Better still, many camera manufacturers continue to use the same lens mount as they develop new cameras, so if you're a Canon shooter and you buy a lens in 2017, there's a very good chance that same lens will work on whatever cameras Canon comes out with in the years to come.
By and large, the same goes for Nikon, Sony, and other camera manufacturers.
Why You Need a 50mm Lens: They're Great for Low-Light Shooting
If you really want to expand your photographic capabilities, a 50mm lens will allow you to do so because they're great for taking photos when lighting is low.
With maximum apertures of f/2 and larger, 50mm lenses can collect a lot of light.
With all that light coming into the lens, that means you can take photos in low lighting without triggering the flash.
Since the light from the flash is typically on the harsh and bright side, the fact that you often don't need a flash with a 50mm lens means you can get more natural looking shots.
It might not sound like much, but consider this...
A 50mm f/1.8 lets in eight times as much light as a typical kit lens with a maximum aperture of f/5.6 on the zoom end.
Just think of all the things you can photograph in low lighting with eight times as much light collecting power!
Why You Need a 50mm Lens: They're Fast
A related feature that's nice about 50mm lenses is that with such a large maximum aperture, you can use much faster shutter speeds.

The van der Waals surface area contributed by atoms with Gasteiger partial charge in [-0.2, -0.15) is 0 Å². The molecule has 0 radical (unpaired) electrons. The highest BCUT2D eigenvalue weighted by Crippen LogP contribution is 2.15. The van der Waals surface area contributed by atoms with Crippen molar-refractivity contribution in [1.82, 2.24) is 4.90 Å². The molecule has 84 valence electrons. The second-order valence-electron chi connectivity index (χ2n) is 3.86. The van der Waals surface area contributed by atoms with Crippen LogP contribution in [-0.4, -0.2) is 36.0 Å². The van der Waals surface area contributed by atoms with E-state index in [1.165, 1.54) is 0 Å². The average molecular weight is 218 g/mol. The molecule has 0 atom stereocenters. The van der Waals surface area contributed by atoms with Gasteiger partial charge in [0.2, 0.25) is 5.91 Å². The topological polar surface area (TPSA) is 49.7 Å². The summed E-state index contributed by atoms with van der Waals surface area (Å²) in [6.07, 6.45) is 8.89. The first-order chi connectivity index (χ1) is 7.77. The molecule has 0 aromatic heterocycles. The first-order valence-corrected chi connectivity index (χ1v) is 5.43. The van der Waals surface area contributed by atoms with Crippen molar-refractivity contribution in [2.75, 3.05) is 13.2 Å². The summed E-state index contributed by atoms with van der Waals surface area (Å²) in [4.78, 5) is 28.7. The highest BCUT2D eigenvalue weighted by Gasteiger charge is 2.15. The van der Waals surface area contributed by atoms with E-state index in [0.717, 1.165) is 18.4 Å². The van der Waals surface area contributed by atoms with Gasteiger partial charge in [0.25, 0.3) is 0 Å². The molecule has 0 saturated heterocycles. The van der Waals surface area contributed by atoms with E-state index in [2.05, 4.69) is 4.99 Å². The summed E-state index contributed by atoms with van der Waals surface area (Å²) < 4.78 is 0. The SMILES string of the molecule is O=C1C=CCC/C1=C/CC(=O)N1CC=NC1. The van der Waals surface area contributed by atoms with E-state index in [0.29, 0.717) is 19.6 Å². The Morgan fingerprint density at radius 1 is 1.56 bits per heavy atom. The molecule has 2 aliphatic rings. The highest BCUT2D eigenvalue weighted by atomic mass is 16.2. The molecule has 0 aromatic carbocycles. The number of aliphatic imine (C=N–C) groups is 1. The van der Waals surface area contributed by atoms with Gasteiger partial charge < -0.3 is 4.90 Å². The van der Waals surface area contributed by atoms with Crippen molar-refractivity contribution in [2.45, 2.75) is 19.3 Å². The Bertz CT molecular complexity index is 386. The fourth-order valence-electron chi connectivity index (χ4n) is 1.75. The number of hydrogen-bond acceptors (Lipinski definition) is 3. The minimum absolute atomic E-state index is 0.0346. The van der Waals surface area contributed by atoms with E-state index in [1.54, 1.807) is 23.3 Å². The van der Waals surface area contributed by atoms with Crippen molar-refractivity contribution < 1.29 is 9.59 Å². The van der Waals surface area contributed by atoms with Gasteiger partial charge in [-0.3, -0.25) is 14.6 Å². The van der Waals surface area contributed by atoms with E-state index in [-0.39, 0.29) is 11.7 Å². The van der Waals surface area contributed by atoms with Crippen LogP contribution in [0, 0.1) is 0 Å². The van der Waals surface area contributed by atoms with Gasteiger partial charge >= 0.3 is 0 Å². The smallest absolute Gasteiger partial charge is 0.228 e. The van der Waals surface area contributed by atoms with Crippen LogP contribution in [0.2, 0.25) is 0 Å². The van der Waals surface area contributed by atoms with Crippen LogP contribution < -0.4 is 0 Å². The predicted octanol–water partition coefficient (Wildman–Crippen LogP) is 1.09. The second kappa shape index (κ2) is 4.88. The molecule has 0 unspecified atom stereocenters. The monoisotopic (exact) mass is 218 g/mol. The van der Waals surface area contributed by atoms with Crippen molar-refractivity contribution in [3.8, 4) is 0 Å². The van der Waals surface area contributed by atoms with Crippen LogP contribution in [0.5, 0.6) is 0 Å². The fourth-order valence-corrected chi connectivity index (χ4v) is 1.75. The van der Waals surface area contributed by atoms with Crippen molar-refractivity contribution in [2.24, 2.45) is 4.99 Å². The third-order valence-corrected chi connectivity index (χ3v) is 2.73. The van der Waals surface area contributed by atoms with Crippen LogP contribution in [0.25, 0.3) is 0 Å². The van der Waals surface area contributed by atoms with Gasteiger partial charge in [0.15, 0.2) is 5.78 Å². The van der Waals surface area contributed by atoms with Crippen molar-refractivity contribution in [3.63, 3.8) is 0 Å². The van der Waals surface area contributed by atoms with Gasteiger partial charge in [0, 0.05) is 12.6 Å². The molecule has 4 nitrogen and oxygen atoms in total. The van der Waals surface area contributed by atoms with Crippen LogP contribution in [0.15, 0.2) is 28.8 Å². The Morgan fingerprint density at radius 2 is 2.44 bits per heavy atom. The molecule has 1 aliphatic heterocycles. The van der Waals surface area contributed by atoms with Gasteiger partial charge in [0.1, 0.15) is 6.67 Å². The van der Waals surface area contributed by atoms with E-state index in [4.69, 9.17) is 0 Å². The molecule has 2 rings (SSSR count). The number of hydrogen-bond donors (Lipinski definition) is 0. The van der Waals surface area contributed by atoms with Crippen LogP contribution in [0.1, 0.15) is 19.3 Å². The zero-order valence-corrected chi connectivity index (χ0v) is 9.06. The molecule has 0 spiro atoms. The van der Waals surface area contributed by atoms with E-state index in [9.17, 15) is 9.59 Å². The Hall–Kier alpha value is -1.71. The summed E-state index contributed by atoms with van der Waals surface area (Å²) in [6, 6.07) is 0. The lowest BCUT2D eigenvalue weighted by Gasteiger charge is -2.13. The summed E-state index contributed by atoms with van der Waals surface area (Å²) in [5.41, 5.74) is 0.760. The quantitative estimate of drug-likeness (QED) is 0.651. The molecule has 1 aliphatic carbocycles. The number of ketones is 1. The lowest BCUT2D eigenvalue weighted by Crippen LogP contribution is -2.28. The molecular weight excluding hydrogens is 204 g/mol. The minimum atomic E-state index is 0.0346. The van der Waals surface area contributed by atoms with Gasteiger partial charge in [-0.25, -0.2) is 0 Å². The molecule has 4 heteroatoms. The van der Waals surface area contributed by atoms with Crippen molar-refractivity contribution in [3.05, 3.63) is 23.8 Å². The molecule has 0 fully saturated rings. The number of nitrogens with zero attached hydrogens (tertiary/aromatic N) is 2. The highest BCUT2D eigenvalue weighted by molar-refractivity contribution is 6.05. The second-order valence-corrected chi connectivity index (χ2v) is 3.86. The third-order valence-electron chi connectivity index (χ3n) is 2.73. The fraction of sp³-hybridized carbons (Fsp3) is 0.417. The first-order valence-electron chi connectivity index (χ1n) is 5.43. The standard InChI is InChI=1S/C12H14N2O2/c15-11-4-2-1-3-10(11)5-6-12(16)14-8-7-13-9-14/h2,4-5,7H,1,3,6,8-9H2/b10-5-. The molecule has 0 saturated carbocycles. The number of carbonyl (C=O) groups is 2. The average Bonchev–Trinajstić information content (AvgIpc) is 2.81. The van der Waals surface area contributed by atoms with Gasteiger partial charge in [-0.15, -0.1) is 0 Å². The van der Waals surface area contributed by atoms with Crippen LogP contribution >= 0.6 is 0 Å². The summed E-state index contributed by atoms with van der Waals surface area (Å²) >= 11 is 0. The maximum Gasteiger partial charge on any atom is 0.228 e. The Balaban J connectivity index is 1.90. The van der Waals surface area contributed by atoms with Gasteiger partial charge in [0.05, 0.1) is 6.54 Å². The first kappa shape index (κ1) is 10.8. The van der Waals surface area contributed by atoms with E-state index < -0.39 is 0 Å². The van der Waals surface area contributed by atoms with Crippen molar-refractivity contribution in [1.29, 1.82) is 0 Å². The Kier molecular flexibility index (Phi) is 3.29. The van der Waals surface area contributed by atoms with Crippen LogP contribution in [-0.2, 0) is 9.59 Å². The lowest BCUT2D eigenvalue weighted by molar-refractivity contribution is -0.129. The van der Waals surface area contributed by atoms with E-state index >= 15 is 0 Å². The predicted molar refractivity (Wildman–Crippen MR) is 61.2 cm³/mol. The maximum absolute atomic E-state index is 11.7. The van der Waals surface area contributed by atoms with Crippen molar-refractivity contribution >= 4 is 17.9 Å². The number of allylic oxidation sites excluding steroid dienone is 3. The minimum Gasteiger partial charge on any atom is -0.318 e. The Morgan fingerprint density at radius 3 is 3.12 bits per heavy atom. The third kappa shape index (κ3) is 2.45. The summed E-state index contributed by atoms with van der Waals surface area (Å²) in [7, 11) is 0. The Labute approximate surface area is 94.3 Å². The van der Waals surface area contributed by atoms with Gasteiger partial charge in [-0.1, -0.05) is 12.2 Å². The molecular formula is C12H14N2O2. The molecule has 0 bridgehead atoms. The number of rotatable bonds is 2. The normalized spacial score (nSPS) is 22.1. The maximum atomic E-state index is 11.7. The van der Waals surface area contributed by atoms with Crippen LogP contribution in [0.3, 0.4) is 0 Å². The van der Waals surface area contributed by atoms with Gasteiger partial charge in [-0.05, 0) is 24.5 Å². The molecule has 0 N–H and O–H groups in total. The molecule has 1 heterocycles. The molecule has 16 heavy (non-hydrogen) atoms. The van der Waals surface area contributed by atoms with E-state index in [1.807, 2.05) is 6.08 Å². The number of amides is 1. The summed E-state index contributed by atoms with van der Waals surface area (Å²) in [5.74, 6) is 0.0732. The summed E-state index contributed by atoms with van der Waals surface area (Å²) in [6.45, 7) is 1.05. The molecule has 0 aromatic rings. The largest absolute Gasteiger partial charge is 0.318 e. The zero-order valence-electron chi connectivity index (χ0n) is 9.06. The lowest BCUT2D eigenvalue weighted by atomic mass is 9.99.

That means that you can shoot handheld in much dimmer lighting than you can with a kit lens by virtue of all that light coming into the 50mm lens.
What's more, you can avoid using higher ISOs too.
With lower ISO values, your images will have less digital noise, which helps you get even sharper images, even when the lighting isn't all that great.
What's not to like about that?
Why You Need a 50mm Lens: They're a Nice Focal Length
If you use a 50mm lens on a full frame camera, the angle of view you get closely resembles what we see with our own eyes.
That means your photos have a more natural look to them that's pleasing to view.
It's also advantageous for beginner photographers because as you look through your camera's viewfinder, you'll see the scene in a familiar way, and that will help you compose a better shot.
Granted, most beginner photographers don't shoot with a full frame camera...
But 50mm lenses offer something for shooters with a crop sensor camera too.
If you have a Nikon D7200 like the one shown above, the crop factor of 1.5x will make a 50mm lens act like a 75mm lens.
At that effective focal length, the lens is in the short telephoto range, so you can more easily fill the frame with your subject from a greater distance away.
Why You Need a 50MM Lens: Nice Bokeh
Prime lenses like the 50mm have yet another benefit that improves the quality of your photos - nice bokeh.
Bokeh refers to the quality of the blurriness of the background of a photo.
At 50mm, you can get gorgeously blurry backgrounds that are nicely shaped for a wonderful creative effect.
Better still, you get that effect right there in-camera, so you don't have to spend a bunch of time trying to do it in Photoshop after the fact!
WHy You Need a 50mm Lens: They Help You Be More Creative
Perhaps best of all, 50mm lenses are an excellent learning tool.
Because it's a fixed focal length, you can't just turn a zoom ring to frame up a different view of a subject.
Instead, you have to use your feet, move around, and work a little harder to frame the shot as you like.
What's more, as was mentioned above, it's a versatile lens, so you can try all sorts of photography pursuits without ever having to switch lenses.
In other words, a prime lens like the 50mm makes you think more purposefully about how you compose your photos.
That, in turn, helps you grow as a photographer because you constantly have to work to get the shot you want.
If you need more convincing about how great the 50mm lens is, check out the video below by DigitalRev TV: